It was sobbing that, whether you’re the one doing the sobbing or the one hearing the sobbing, shakes your soul. The sobs were punctuated by exclamations of “Oh God!” and “Please!” They were the sobs of a young woman and they had their usual effect on me—I stood frozen to the ground, helpless and confused, wanting it to stop.

I was a young man then, still operating on the grammar-school rhetoric that little girls were made of sugar and spice and everything nice. I still thought it my duty to rescue damsels in distress. This was before that kind of thinking had me leaning into a few left hooks, before holding a door open or calling a woman a lady would get you branded a chauvinist, before I embraced the loss of feminine mystique and began preferring the company of a good Retriever.

I noticed a pile of cigarette butts under the driver’s side window as I approached. I knocked on the window and asked if everything was ok and if she needed help. The window rolled down to reveal a pretty young lady. Her short black hair—not today’s short, where gender is called into question, but more of a 1920’s bob—was pasted to her lightly freckled cheeks and forehead. Bitter tears rinsed mascara from her hard blue eyes.

“Are you ok? Do you need help?” I repeated.

She asked me if I had a cigarette, so I dug a fresh pack from my coat pocket and handed it to her, telling her to keep it.

Her backseat was stacked with clothes and household items and it was obvious that she was living out of her car. “This isn’t a good place for you. It gets cold up here at night,” I told her.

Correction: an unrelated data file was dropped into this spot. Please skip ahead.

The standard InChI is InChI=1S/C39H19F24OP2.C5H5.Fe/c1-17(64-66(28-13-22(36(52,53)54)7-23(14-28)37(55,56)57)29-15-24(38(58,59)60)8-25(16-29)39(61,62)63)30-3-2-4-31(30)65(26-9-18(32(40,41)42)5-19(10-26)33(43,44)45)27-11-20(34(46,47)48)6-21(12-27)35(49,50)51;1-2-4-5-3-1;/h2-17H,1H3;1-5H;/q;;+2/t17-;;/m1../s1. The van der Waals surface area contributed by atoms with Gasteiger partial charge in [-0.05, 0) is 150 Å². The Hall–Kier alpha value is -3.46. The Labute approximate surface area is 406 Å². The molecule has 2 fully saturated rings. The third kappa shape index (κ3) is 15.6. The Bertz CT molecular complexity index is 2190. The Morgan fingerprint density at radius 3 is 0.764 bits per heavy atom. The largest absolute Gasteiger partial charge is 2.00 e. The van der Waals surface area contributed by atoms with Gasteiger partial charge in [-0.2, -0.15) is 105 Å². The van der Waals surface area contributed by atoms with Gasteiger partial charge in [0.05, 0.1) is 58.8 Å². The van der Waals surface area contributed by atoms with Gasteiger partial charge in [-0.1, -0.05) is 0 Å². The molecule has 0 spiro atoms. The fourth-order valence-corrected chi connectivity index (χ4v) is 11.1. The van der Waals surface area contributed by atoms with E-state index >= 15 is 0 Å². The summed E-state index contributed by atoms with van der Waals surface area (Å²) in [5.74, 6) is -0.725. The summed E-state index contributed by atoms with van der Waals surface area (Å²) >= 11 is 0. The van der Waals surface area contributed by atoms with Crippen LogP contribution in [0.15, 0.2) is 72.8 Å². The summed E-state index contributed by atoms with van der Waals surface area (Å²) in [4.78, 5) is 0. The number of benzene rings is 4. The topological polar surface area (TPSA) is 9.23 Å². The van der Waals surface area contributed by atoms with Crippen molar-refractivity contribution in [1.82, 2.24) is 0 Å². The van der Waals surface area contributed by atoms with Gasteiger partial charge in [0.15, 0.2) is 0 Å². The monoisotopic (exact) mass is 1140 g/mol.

“I have blankets. I’ll be fine,” she replied.

“No, I’m talkin’ blue-ass cold,” I said. She smiled at that, and I would have done anything to keep that smile on her face.

An empty potato-chip bag and Coke bottle lay on the seat next to her, so I asked if I could get her anything from the store. She thanked me but said she would be ok. “Look,” I said, “I know the people who run the store up the road. If you need anything, go there and get it and I’ll take care of it.” I pulled a twenty from my pocket, handed it to her, told her to get something to eat, and headed for my truck.

I stopped at the store and told Mike about the girl and asked him to run a tab for her in my name.

I checked on her the next day and saw that she had organized her things and her clothes were now neatly folded in the backseat. Every time I checked on her, I could see her making progress. Later that month, I noticed a newspaper on her dash and could see she had circled places for rent, too, I noticed some brochures from the local college. She had a plan.

She often joined me for morning coffee and we’d sit on the tailgate of my truck, smoke cigarettes, and watch the valley unveil from the fog’s blank canvas.